Without a comprehensive information governance framework, an organization is flying blind. A lack of coherent rules and guidelines for how to manage information within a company is a recipe for disaster should the firm become embroiled in litigation, an investigation, or a simple employment dispute. The absence of a framework also guarantees that an organization will be unable to fully take advantage of the information it has at its fingertips.
But just what is information governance? And how does one implement a framework in an already existing or new firm? Continue reading below to find out.
The American Health Information Management Association defines information governance as “an organization wide framework for managing information throughout its lifecycle and for supporting the organization’s strategy, operations, regulatory, legal, risk, and environmental requirements.”
Note the components of the definition. Information governance:
– is organization-wide
– involves information throughout its entire lifecycle
– supports the organization’s strategies and operations
– addresses the risks the organization faces
– satisfies the legal and regulatory burdens imposed by law on the organization
The image found above displays the information governance portion of the Electronic Discovery Reference Model diagram. You should note a few things about the diagram.
Speaking generally, your organization will face several balancing exercises when implementing an information governance framework. There are tensions between concepts like efficiency and security, and discoverability and privacy. You will need to resolve these tensions based on the likely needs and present and future risks faced by your firm.
When I was working as a litigator for a prosecution service that shall go unnamed, I got a first-hand view of antiquated information governance approaches.
In our roles as prosecutors, my colleagues and I were required to disclose all relevant information to defense counsel as soon as possible. This is a requirement imposed by Canadian criminal law. However, despite being required to disclose that information, different sections of government managed information using different, unconnected systems. Probations, Victim Services, Prosecutions, and Corrections all managed different systems containing valuable data about the defendant, the complainant, and the offense.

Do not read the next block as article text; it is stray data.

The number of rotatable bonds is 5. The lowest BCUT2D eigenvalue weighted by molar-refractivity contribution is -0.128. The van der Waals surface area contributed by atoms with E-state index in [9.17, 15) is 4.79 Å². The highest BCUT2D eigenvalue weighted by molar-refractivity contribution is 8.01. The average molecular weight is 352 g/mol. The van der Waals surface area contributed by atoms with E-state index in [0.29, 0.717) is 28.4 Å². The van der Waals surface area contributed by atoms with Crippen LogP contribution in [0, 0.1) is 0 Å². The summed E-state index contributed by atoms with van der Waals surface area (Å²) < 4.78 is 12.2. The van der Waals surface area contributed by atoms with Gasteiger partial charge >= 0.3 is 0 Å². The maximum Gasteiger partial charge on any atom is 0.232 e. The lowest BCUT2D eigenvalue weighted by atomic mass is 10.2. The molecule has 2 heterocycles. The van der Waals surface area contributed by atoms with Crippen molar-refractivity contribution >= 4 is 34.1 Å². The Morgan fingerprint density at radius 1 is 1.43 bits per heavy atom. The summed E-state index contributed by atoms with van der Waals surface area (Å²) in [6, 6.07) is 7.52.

To make matters worse, discovery was handed over in the form of paper documents. These papers were, at best, an incomplete snapshot of some of the databases containing relevant information at a particular point in time. If that data were to change (say, for example, the complainant on an assault told Victim Services that the offense did not happen the way he initially claimed), defense counsel would not automatically be informed.
These policies were not, in my opinion, in line with the risks facing our organization. Improper or incomplete disclosure to defense counsel could result in the Canadian equivalent of a Brady violation and the judicial termination of prosecution. They also created risks for the defendant, who might not get access to information tending to support his innocence until very late in the prosecution, if at all.
Information governance requires end-to-end buy-in from all members and parts of your organization. A failure to properly plan, organize, and implement an optimal solution can put your firm and other stakeholders at risk. A properly implemented system, however, can pay dividends in the form of increased efficiency, organization, and profitability.